The reviewer may ask to see materials that demonstrate the parent or guardian is providing regular, thorough instruction during the school year in the required subject areas. Some items that the parent or guardian may provide include instructional materials, reading materials, and examples of the child’s writing, worksheets, workbooks, creative materials, and tests. This is not an exhaustive list, though, and thus the parent or guardian may provide other materials that he or she finds relevant, so long as they are sufficient to demonstrate regular, thorough instruction.
Portfolio reviews occur twice a year, at the end of each semester. No more than three reviews can occur during a school year. Although the parent or guardian must agree to permit a representative of the local education agency to review the portfolio, discuss the instructional program, and observe instruction, the local education agency can only conduct its reviews at a time and place mutually agreeable to both parties. Home visits are not mandatory in Maryland, but may occur with parental consent.
What do I do if the local education agency deems my home instruction program deficient?
If a local superintendent determines on the review of a home instruction program or inspection of the portfolio that a child is not receiving a regular, thorough instruction in conformity with the home instruction regulations, the local superintendent or designee shall notify the parent or guardian in writing of any deficiencies in the program. Within 30 calendar days of receipt of the written notification, the parent or guardian must provide evidence that the deficiency has been or is being corrected. If sufficient evidence is not provided, the child shall be promptly enrolled in a public or nonpublic school.
Can a tutor or someone other than the parent or guardian be hired to teach a child who is engaged in a home instruction program?
Yes. Home instruction is not limited to a parent or guardian teaching his or her child at home. As the provider of a home instruction program, the parent or guardian is ultimately responsible for complying with the home instruction regulations, but he or she may design a program that utilizes a variety of instructors and locations of instruction for his or her child. While the home instruction regulations refer to “child” in the singular, other adults may also provide regular daily instruction to siblings in the same family. When children from multiple families are involved, however, instruction from another adult should be supplemental to the home instruction program as described above. If an organized group of students who are not in the same family is being instructed on a regular daily basis by someone other than their parent or guardian, then the educational program may constitute an unapproved nonpublic “school.” As such, the operator(s) of the educational program would have to comply with the requirements of COMAR 13A.09.09 and should contact the Nonpublic Approval Branch of the Maryland State Department of Education.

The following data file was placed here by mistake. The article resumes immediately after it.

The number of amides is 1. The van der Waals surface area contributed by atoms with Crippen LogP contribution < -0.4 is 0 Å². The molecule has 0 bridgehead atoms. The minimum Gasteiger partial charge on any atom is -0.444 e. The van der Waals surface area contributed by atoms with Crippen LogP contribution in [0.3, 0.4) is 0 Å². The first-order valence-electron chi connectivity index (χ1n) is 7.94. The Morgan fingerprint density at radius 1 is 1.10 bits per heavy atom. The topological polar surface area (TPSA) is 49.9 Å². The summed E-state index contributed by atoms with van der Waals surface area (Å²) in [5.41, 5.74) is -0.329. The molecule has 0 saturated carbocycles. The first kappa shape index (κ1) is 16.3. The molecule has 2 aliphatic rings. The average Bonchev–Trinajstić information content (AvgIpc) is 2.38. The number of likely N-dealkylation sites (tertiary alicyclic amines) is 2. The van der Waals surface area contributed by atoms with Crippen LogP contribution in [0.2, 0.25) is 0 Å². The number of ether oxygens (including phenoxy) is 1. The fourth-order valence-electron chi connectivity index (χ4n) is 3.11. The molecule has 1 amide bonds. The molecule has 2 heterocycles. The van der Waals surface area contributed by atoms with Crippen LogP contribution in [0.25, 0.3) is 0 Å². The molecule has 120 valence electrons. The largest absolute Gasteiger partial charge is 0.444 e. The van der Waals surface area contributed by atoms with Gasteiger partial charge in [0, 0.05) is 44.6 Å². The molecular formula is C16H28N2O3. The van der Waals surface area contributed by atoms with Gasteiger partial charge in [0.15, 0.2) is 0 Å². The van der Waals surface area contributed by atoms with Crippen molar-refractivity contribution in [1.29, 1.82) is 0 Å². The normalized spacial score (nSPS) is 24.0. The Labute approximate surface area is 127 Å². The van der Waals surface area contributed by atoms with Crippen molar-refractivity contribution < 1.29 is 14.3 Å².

Must the parent, guardian, or other instructor be a certified teacher?
No. The home instruction regulations do not require the parent, guardian, or other instructor to have teacher certification in order to deliver home instruction.
May a child receiving home instruction participate in the standardized testing program that is offered by the local education agency?
Yes. A child receiving home instruction may participate in the regularly scheduled standardized testing programs that are administered in the public school the child is eligible to attend. It is the responsibility of the parent or guardian to contact the public school that the child is eligible to attend to find out the testing schedule and to make arrangements for participation prior to the testing date.
Is a child receiving home instruction entitled to participate in any other aspects of the instructional or extracurricular programs offered by the local education agency?
No. The home instruction regulations do not include a provision to allow children receiving home instruction to participate in courses or activities offered by the local education agency other than the standardized testing programs.
May a child receiving home instruction participate in courses and activities that are offered by entities other than the local education agency?